Last month, I mentioned the plight of the Delphi salaried retired workers on the Hannity Show (starts at 4:00 minute mark) during our segment on the Obama Beltway Chainsaw Massacre. Today, my column delves further into the economic horror stories of these forgotten victims of Obama’s auto bailout/union payoff. I’ll be telling more of them in coming days.
As I’ve noted over the past several months, the Right needs to forcefully counter the Obama machine’s Alinsky story-telling tactics as the desperate White House strategists ramp up the “personal tone.” (Underscoring my point: Obama was in Virginia at a backyard event this afternoon “telling stories” to tout health care.) The leftists who claim to speak for hard-working people who play by the rules won’t put the names and faces and suffering of Obama’s jobs death toll victims front and center. We must.
The Delphi disaster: An economic horror story Obama won’t tell
by Michelle Malkin
The White House believes it can win back depressed and economically stressed voters by turning President Obama into the storyteller-in-chief again. But victims of Obama’s Chicago politics don’t want to hear any more of his own well-worn tales of struggle and sacrifice. They’ve got their own tragedies to tell — heart-wrenching dramas of personal and financial suffering at the very hands of Obama.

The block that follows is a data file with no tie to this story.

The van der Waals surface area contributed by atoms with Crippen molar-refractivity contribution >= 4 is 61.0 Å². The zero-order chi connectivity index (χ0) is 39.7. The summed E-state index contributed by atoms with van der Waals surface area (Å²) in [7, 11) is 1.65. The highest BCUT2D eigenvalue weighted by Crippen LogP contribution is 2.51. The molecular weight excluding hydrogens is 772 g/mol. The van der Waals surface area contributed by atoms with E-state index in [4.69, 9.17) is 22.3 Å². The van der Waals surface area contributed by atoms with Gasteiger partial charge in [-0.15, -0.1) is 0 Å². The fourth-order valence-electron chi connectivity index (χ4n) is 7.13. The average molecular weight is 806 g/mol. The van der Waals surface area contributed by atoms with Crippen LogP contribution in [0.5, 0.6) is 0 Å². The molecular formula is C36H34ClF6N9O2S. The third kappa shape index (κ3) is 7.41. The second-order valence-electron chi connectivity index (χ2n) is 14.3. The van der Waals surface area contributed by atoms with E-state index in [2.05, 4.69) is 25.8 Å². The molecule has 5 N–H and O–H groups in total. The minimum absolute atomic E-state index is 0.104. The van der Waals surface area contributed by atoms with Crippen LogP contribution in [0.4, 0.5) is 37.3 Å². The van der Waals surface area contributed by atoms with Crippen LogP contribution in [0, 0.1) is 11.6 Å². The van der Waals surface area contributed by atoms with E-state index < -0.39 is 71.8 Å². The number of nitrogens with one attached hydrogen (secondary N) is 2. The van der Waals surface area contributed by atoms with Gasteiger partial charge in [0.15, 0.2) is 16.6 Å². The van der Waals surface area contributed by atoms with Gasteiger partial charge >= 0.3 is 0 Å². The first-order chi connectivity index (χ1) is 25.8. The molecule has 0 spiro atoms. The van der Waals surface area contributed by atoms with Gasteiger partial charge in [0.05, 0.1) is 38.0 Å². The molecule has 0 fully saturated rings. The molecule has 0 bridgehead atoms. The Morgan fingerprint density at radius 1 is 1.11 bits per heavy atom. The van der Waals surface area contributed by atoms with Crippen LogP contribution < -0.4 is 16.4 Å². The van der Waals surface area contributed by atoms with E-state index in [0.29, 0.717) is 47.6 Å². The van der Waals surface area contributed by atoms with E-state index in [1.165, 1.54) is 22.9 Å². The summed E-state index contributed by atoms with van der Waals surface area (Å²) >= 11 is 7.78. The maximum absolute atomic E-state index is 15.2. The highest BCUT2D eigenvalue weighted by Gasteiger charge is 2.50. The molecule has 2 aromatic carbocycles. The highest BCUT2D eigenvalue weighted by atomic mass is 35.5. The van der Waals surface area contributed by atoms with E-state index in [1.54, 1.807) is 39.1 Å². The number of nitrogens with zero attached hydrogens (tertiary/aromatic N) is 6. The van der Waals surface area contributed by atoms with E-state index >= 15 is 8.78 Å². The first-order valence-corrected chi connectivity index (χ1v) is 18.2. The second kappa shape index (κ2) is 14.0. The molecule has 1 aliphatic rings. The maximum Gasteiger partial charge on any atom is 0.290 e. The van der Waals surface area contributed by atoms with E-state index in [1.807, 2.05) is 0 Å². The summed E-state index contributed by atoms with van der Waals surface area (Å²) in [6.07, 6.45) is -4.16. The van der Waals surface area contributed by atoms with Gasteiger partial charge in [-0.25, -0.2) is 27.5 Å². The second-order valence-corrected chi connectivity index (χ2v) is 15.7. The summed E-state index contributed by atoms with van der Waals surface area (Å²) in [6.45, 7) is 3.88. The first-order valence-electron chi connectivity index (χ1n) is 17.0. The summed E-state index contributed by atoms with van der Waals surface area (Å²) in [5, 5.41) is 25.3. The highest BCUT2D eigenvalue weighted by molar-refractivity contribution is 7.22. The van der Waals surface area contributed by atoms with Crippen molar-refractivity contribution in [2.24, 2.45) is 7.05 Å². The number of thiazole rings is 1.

Consider the real-life horror story of 20,000 white-collar workers at Delphi, a leading auto parts company spun off from GM a decade ago. As Washington rushed to nationalize the U.S. auto industry with $80 billion in taxpayer “rescue” funds and avoid contested court termination proceedings, the White House auto team schemed with Big Labor bosses to preserve UAW members’ costly pension funds by shafting their nonunion counterparts. In addition, the nonunion pensioners lost all of their health and life insurance benefits.
The abused workers — most from hard-hit northeast Ohio, Michigan and neighboring states — had devoted decades of their lives as secretaries, technicians, engineers and sales employees at Delphi/GM. Some workers have watched up to 70 percent of their pensions vanish.
John Berent of Marblehead, Ohio, lost one-third of his pension: “I worked as a salaried employee for GM (30 years) and Delphi (10 years). After 40 years of dedicated service, I was forced to retire. Then Delphi terminated my health care, life insurance, vision, dental, then terminated the pension plan. Everything I worked 40 years for was wiped out.”
Kelly Fabrizio of Franksville, Wis., saw her pension reduced by 55 percent after working 30 years at Delphi/GM: “I am truly scared for my future. Every day I wake up, shake my head and say out loud — This Is Not How It Was Supposed To Be.”
Roger Hoke of Columbus, Mich., and his wife were both longtime Delphi workers. His pension shrunk by more than 40 percent: “After 33 years with GM and another 10 with Delphi, what did I do wrong to deserve such a fate?”